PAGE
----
Share on FacebookTweet about this on TwitterShare on LinkedInEmail this to someonePrint this page

The U.S. patent on the Honeycrisp apple expires in November of this year, which means that no royalties will be collected on Honeycrisp trees propagated after that date. However, trees propagated by nurseries this year, before the patent expires, and sold next spring will still be subject to the royalties.

Honeycrisp was released in 1991. In the United States, for applications filed before 1995, the patent term is 20 years from the date the patent was filed or 17 years from when the patent was issued, whichever date is the later. For applications filed since then, the term is 20 years from the first filing date for the patent.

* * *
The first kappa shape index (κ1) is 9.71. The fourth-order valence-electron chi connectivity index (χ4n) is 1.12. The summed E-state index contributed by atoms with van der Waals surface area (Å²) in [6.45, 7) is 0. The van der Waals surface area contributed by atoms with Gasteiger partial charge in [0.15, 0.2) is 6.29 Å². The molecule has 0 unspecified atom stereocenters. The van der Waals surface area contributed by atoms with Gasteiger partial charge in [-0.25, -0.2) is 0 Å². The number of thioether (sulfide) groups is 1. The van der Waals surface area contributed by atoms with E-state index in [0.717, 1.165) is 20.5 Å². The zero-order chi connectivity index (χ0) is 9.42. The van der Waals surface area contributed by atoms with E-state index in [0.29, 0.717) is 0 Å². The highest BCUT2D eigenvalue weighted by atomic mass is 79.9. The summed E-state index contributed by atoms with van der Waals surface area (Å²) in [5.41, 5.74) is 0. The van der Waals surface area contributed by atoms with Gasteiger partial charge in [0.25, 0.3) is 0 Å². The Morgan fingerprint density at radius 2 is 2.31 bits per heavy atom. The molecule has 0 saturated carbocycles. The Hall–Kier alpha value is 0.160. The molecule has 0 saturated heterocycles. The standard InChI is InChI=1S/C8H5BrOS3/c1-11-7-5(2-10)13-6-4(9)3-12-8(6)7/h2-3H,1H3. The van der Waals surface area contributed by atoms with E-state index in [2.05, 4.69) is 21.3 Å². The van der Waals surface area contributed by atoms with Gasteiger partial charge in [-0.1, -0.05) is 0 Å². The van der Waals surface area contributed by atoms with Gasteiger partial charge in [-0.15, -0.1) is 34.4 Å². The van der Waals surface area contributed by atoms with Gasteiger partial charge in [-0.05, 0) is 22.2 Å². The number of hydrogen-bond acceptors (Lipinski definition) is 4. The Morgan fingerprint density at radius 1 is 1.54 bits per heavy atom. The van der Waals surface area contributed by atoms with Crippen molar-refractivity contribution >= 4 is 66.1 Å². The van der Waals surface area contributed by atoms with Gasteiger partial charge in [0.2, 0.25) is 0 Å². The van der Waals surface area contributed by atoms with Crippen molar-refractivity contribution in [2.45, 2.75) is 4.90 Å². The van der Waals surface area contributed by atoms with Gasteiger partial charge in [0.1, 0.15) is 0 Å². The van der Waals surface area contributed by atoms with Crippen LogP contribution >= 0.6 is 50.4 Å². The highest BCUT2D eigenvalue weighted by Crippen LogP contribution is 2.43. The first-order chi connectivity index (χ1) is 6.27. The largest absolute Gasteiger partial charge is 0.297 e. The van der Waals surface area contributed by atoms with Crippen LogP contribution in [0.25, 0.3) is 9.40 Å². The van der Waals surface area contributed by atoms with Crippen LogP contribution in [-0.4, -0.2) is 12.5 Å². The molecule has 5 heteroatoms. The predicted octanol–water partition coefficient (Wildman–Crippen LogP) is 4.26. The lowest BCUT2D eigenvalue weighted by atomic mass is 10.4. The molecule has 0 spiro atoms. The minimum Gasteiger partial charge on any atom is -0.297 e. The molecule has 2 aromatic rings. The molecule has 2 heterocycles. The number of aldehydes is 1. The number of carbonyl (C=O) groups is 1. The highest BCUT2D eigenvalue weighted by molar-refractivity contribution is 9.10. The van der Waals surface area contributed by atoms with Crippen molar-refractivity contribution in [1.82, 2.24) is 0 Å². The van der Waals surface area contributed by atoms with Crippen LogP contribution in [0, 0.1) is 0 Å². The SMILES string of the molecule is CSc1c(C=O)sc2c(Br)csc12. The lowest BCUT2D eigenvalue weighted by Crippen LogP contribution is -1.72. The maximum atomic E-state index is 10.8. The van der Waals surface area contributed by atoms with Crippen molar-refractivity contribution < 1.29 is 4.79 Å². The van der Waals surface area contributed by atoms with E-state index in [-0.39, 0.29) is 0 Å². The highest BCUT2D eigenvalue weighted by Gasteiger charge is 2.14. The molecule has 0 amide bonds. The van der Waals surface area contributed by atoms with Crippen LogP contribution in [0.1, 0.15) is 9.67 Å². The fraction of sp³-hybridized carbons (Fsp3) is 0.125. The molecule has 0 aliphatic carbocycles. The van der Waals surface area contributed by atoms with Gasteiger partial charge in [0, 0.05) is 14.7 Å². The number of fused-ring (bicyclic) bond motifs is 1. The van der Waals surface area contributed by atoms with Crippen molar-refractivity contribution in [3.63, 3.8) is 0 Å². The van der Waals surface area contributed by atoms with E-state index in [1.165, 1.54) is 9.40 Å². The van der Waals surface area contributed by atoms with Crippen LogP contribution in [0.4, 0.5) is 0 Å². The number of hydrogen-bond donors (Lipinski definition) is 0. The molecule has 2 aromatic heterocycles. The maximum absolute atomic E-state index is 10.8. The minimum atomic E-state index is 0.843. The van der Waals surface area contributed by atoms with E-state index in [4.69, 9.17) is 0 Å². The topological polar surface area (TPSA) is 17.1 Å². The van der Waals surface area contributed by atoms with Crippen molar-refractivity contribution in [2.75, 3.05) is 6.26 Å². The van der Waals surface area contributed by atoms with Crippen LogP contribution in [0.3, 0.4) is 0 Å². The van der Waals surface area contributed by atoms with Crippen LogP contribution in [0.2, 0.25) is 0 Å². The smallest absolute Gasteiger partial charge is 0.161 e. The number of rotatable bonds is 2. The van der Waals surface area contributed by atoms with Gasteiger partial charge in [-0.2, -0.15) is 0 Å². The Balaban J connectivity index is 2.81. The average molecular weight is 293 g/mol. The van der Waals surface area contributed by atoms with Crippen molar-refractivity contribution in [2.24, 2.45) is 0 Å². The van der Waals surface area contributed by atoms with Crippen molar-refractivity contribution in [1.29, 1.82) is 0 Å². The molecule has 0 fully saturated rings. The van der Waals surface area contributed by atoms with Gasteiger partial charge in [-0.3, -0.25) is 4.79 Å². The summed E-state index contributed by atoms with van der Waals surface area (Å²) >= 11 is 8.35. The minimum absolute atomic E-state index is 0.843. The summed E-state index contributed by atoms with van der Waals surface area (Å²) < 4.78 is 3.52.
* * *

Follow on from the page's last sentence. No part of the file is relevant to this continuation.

The patents for Honeycrisp in other parts of the world, such as Canada, Europe, and New Zealand, were issued more recently and will not expire for a number of years.